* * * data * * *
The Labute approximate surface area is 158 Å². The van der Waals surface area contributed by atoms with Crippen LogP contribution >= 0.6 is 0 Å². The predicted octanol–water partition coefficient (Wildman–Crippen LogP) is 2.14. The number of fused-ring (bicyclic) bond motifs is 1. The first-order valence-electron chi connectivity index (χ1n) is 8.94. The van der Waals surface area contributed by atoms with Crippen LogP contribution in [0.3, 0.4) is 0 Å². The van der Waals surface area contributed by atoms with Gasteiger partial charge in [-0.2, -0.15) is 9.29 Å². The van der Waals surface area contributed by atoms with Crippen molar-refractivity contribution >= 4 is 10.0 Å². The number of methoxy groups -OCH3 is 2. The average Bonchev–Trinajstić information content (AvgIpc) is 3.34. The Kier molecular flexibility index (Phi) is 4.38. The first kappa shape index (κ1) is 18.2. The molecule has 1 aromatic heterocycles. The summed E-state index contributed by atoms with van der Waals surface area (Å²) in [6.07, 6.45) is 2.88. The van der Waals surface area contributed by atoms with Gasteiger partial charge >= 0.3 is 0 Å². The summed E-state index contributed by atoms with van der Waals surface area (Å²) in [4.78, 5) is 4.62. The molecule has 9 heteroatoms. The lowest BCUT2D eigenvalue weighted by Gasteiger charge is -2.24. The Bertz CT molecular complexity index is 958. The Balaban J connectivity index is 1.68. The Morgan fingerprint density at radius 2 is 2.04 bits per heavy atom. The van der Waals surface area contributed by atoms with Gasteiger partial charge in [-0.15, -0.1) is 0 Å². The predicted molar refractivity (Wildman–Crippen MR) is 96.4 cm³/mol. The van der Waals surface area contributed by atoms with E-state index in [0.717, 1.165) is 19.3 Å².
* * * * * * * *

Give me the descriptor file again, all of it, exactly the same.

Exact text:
The Labute approximate surface area is 158 Å². The van der Waals surface area contributed by atoms with Crippen LogP contribution >= 0.6 is 0 Å². The predicted octanol–water partition coefficient (Wildman–Crippen LogP) is 2.14. The number of fused-ring (bicyclic) bond motifs is 1. The first-order valence-electron chi connectivity index (χ1n) is 8.94. The van der Waals surface area contributed by atoms with Crippen LogP contribution in [0.3, 0.4) is 0 Å². The van der Waals surface area contributed by atoms with Gasteiger partial charge in [-0.2, -0.15) is 9.29 Å². The van der Waals surface area contributed by atoms with Crippen molar-refractivity contribution >= 4 is 10.0 Å². The number of methoxy groups -OCH3 is 2. The average Bonchev–Trinajstić information content (AvgIpc) is 3.34. The Kier molecular flexibility index (Phi) is 4.38. The first kappa shape index (κ1) is 18.2. The molecule has 1 aromatic heterocycles. The summed E-state index contributed by atoms with van der Waals surface area (Å²) in [6.07, 6.45) is 2.88. The van der Waals surface area contributed by atoms with Gasteiger partial charge >= 0.3 is 0 Å². The summed E-state index contributed by atoms with van der Waals surface area (Å²) in [4.78, 5) is 4.62. The molecule has 9 heteroatoms. The lowest BCUT2D eigenvalue weighted by Gasteiger charge is -2.24. The Bertz CT molecular complexity index is 958. The Balaban J connectivity index is 1.68. The Morgan fingerprint density at radius 2 is 2.04 bits per heavy atom. The van der Waals surface area contributed by atoms with Gasteiger partial charge in [-0.15, -0.1) is 0 Å². The predicted molar refractivity (Wildman–Crippen MR) is 96.4 cm³/mol. The van der Waals surface area contributed by atoms with E-state index in [0.717, 1.165) is 19.3 Å².